So here we are: deadline day for Greece. Of course, you might be reading this on another day, in which case it’s probably another deadline day for Greece.
Ever since the Eurocrisis first broke I have been firmly of the view the Greece’s exit from the Euro was not an option. This has nothing to do with democracy or the rights and wrongs of how anyone was acting, and everything to do with contagion.
If the history of European integration has taught us anything over the past 70 years, then it’s that there are a very number of options of how things can develop:
- An idea gets floated, but doesn’t get enough momentum to progress: think of the European army model that has never recovered from the EDC of the early 1950s;
- An idea gets floated, picked up and moved on: the single market is the archetype here;
- An idea get floated, picked up and then does nothing, because it’s not very useful: I’m tempted to say Euratom here, but let’s go with the Committee of the Regions instead;
- An idea gets trying out, implemented, but then unpicked and falls apart.
This last is the rarest, because once something’s in place, there is a vested interest in trying to make it work. Certainly, once there is an institutional and procedural system in place, it becomes much harder to step back. Hence the Werner plan fell because the macro-economic situation took a nosedive before anything could be actually nailed down, while the Euro – once launched – was always going to be much more resilient.
And so it’s proved.
That’s certainly not to say that the Euro is a success – any number of economic analyses can tell us that its benefits are very limited and unbalanced – only that it is resilient. It stands as the central project of European integration post-Maastricht, the physical manifestation of the process that sits in the pocket of millions of people.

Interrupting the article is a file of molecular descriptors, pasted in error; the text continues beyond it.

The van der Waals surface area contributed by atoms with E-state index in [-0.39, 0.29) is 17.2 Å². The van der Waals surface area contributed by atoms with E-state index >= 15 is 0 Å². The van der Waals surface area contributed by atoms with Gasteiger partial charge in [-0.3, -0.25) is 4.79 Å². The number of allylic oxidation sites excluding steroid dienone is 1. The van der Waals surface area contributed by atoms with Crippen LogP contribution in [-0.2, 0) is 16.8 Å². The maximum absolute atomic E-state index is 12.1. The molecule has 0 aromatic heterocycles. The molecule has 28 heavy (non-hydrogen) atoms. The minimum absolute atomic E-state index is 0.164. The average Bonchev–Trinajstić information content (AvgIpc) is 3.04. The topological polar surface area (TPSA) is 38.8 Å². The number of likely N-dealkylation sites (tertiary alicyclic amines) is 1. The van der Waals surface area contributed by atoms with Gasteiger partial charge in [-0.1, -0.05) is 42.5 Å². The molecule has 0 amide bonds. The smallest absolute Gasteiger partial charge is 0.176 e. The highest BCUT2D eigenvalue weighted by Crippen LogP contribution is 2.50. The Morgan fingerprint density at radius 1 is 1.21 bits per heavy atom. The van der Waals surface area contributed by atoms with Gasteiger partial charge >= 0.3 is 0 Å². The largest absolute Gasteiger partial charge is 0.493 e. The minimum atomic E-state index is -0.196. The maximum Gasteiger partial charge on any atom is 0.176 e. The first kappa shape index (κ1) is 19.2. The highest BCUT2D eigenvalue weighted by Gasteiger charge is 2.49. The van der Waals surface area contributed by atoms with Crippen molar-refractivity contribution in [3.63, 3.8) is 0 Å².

Both economically and politically, the Euro is something to be defended. Economically, any exit of state would create huge transition costs to that country, as well as substantial losses to holders of that state’s debts. Politically, it would call into question not just the Euro, but European integration as a whole.
What joins those two aspects is the contagion effect that it presents.
The Euro is set out as an irrevocable process. Even if the treaty only says that exchange rates are ‘irrevocably‘ fixed, then there is still an understanding that if a state joins, then it stays joined. There’s no exit mechanism, there’s a stripping out of local capacity to retrieve control of a currency: national central banks become little more than local offices of the ECB. In more practical terms too, the removal of any easy way to revert to local currency makes it very much harder indeed so to do.
That irrevocability is important: it’s a way of trying actors into the process, to reduce free-riding, non-compliance and non-implementation. Just as the rule of law is important in this regard, so too is the practice of a shared venture. It’s not a coincidence that the system is characterised by a high volume of meetings between senior and junior politicians and bureaucrats.
However, all of this obscures some underlying facts.
Firstly, this remains a treaty-based organisation, so there is always an ultimate sanction of complete withdrawal from the Union (a la UK). Even before this, there might be limits to the willingness of the Union to formally penalise a member state for non-compliance. Yes, there are fines, but limited means to retrieve them, and no one seems keen to use the suspension of membership rights following the farce with Austria in 2000 (a case that now looks rather mild in comparison).
Secondly, practical irrevocability doesn’t mean complete irrevocability.